What Is Another Way to Say “Hi Everyone”?

All of us get stumped from time to time when trying to figure out how to start an email.

Hopefully, this article will help you break the ice!

Below, we’ll look at how to say Hi Everyone in an email using 10 alternative phrases.

After that, we’ll discuss the correctness of the phrase Hi Everyone, particularly in a professional setting.

10 Alternative Ways to Say “Hi Everyone”

Have a look at these 10 other ways to say Hi Everyone in a work email:

  • Dear All
  • Greetings Everyone
  • Dear Team
  • Hello All
  • Good Morning/Afternoon All
  • Dear Colleagues
  • Dear [Department Name]
  • To My Fellow [Job Title]
  • Hi Team
  • Good Day Everyone

1. Dear All

Dear All is the most appropriate alternative to Hi Everyone if you want to use a more formal and professional tone in your general announcement emails to the workplace at large.

The inclusion of “All” makes this phrase work particularly well, especially if your email is going out to multiple departments.

Moreover, replacing “Hi” with “Dear” adds some formality to this phrase.

Therefore, this alternative is great for general messages. However, it can also be used if the content of your email is slightly more serious.

Check out the email sample below to see what we mean:

Dear All,

Please note that the office will be closed on Friday afternoon to accommodate those attending the annual conference.

Ruby Patterson

2. Greetings Everyone

If you work in a more formal setting, you can try the polite and professional phrase, Greetings Everyone.

You can also use this phrase if you are a senior member of your workplace and what to exhibit your authority in your email communications.

For example:

Greetings Everyone,

I am pleased to announce that our firm has been nominated for the Carbon Neutrality Award.

We should all be very proud of this achievement, and I thank you for your continued help and support in our pursuits.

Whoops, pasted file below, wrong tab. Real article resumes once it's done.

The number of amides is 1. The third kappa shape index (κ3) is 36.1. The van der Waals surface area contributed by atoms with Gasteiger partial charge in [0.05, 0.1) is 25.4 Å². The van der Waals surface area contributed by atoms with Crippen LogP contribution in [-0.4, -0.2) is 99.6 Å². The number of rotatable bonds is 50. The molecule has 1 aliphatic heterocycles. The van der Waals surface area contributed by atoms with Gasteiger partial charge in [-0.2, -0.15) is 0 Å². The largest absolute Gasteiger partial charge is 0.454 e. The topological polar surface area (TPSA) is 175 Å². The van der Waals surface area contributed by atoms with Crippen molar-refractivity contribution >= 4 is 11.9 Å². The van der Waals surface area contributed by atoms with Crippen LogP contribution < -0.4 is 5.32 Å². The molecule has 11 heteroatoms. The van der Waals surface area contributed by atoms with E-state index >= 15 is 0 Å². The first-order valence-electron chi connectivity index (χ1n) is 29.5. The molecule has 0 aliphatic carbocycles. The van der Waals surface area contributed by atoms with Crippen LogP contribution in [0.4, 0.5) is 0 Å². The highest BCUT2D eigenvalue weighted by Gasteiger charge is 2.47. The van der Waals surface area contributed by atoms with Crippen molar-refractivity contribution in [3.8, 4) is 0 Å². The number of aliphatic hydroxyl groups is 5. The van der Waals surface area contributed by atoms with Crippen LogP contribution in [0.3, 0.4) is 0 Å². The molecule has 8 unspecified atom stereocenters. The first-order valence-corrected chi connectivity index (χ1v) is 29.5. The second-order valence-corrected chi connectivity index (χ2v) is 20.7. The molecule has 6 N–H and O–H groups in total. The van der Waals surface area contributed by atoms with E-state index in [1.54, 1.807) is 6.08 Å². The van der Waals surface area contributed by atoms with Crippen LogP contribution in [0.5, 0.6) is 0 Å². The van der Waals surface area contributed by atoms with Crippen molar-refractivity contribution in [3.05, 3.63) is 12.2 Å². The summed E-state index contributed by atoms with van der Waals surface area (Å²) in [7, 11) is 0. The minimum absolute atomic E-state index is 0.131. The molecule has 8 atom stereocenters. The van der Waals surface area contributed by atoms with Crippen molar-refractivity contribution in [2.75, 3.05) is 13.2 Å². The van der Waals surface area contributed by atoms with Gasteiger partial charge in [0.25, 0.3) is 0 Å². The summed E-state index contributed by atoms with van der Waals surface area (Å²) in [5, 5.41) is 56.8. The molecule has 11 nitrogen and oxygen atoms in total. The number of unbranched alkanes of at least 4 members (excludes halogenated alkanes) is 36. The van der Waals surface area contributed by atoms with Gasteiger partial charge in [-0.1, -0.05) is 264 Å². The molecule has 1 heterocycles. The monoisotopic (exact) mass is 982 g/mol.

Gabrielle Eagle

3. Dear Team

Perhaps you’re sending an email only to your smaller team or department at work and don’t know what to say instead of Hi Everyone in these circumstances.

We would recommend the phrase Dear Team. It is polite and professional and will let your fellows know that this particular message is addressed to them exclusively.

This phrase works well if you’re a leader or manager of your team. However, you can also use it in a group email to your equals.

Consider the sample email below:

Dear Team,

I have had a word with the Marketing department, and our poster has been officially approved.

All the best,

4. Hello All

The phrase Hello All has a more lighthearted tone.

Therefore, you can use this alternative when you want to make a general announcement that is positive or neutral in nature.

Once again, the inclusion of “All” implies that this message will be sent out to your organization at large, making it suitable for a regular, informative email.

Let’s see an example that includes this phrase:

Hello All,

As a quick reminder, the neighboring office will be using Room 12 today until 4 pm.

All the best,

5. Good Morning/Afternoon All

If you’re looking for a polite email opening for a general announcement at work, it never hurts to simply go with Good Morning All or Good Afternoon All, depending on the time of day.

You can use this phrase if you are an employer or manager at your company or business and want to express good wishes to your staff or employees.

Have a look at the following email example:

Good Afternoon All,

Thank you for your contributions to the conference yesterday.

We have undoubtedly made a great impression on our shareholders.

All the best,
|Ayona Tan

6. Dear Colleagues

When addressing your coworkers in a group email, the safest option is to go with the slightly formal salutation, Dear Colleagues.

After all, if you are addressing multiple recipients, you may not know some of your receivers as well as others.

Thus, Dear Colleagues is the standard, tonally neutral way to greet your fellows, whether you know them well personally or not.

For instance:

Dear Colleagues,

I have attached a document listing some potential themes for this year’s gala below.

Please let me know your thoughts.

Kind regards,
Moira Rose

7. Dear [Department Name]